We took our fine bottle of Duoro (the event was BYOW) and made our way from Latrobe to Jamison Farm (thank goodness for GPS!). We were among the first guests to arrive and we were delighted to meet an eclectic group of diners, most of whom were from the area or at least from somewhere in the state of Pennsylvania.

The 210-acre Jamison Farm is owned by John and Sukey Jamison, who have lived here since the 1960’s, and have been raising free range lamb and developing their reputation for purveying America’s best since that time. Their lamb is purely grass fed and free of hormones, antibiotics, herbicides and pesticides. The local geography, selection of natural grasses, rotational grazing, and annual rainfall (approximately 50 inches) provide meat that tastes like the pastures the lambs graze on.

The Black Sheep in the Jamison's Flock

The Black Sheep in the Jamison’s Flock

It had been a particularly cold and rainy day, so walking into the Jamison farm house with fires burning in various rooms made us all feel warm and welcome. John is the story teller and Sukey is the chef – a great partnership that reflected both personalities and complementary talents.

The Jamison’s sitting room is filled with signed cookbooks from some of the world’s most wellknown chefs and of other famous people who have either visited the Farm or dined on their delicious lamb. John and Sukey used to trade lamb for signed cookbooks with Julia Child (John played a voice mail message Julia left on their phone years ago) and have supplied lamb and developed friendships with many of the most prominent and important chefs in America: Palladin, Boulud, PĂ©pin, Ripert (Ron plays tennis with Eric’s wife, Sandra, in the Hamptons – she’s vivacious and lovely!), Keller, and so many more.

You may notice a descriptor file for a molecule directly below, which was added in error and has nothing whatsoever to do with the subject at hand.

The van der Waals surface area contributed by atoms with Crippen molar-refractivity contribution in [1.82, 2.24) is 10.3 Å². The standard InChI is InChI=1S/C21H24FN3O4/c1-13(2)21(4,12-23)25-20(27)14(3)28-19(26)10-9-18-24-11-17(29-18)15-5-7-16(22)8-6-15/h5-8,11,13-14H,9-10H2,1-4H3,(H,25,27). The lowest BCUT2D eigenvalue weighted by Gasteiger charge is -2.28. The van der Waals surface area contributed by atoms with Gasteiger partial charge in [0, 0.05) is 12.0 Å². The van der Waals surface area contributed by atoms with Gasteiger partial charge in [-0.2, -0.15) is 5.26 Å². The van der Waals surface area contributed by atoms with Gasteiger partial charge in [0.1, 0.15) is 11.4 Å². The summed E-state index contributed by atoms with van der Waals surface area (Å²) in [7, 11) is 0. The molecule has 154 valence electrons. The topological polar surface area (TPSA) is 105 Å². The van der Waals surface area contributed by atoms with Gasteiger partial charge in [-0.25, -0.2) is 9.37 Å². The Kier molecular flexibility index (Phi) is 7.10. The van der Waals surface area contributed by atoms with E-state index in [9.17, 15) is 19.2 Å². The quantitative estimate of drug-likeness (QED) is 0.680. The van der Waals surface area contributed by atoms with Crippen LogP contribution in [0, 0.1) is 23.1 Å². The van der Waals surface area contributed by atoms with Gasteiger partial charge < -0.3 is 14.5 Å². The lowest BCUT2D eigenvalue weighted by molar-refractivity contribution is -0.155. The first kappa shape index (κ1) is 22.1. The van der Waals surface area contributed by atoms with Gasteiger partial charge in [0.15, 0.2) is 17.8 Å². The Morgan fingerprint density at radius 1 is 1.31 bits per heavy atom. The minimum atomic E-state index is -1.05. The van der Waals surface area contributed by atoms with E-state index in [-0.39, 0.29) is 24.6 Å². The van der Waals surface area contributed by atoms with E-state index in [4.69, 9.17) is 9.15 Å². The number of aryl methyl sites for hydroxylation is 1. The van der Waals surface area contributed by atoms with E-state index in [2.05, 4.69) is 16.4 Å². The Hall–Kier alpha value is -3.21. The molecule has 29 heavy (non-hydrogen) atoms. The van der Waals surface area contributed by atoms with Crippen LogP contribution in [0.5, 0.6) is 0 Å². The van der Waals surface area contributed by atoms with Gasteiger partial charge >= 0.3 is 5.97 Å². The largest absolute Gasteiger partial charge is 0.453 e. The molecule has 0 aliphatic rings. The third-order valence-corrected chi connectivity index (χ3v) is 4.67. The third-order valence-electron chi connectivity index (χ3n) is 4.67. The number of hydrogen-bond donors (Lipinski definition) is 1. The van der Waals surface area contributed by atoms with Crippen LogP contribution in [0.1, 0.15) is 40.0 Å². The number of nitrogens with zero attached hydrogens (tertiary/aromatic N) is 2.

Assortment of Appetizers

Assortment of Appetizers

Our evening began with a lovely selection of appetizers: assorted cheeses, lamb sausage (with spinach and feta cheese) and lamb patĂ©. We joined John in the sitting room and listened to their Farm’s history and of some of their colorful stories collected over time. The farm manager demonstrated how to prepare cuts from the hind leg of a lamb, resulting in less than 30% waste, including the thigh bone.

Demonstration of carving cuts from an upper leg of lamb

Demonstration of carving cuts from an upper leg of lamb

We were called to dinner and our group was split between two tables in the dining room. We began with an outstanding Lamb Barley Soup – a perfect start to the evening’s meal. The soup was rich with tomatoes, vegetables and the secret ingredient which was lamb stock. On such a cold evening, it was comfort food at its finest.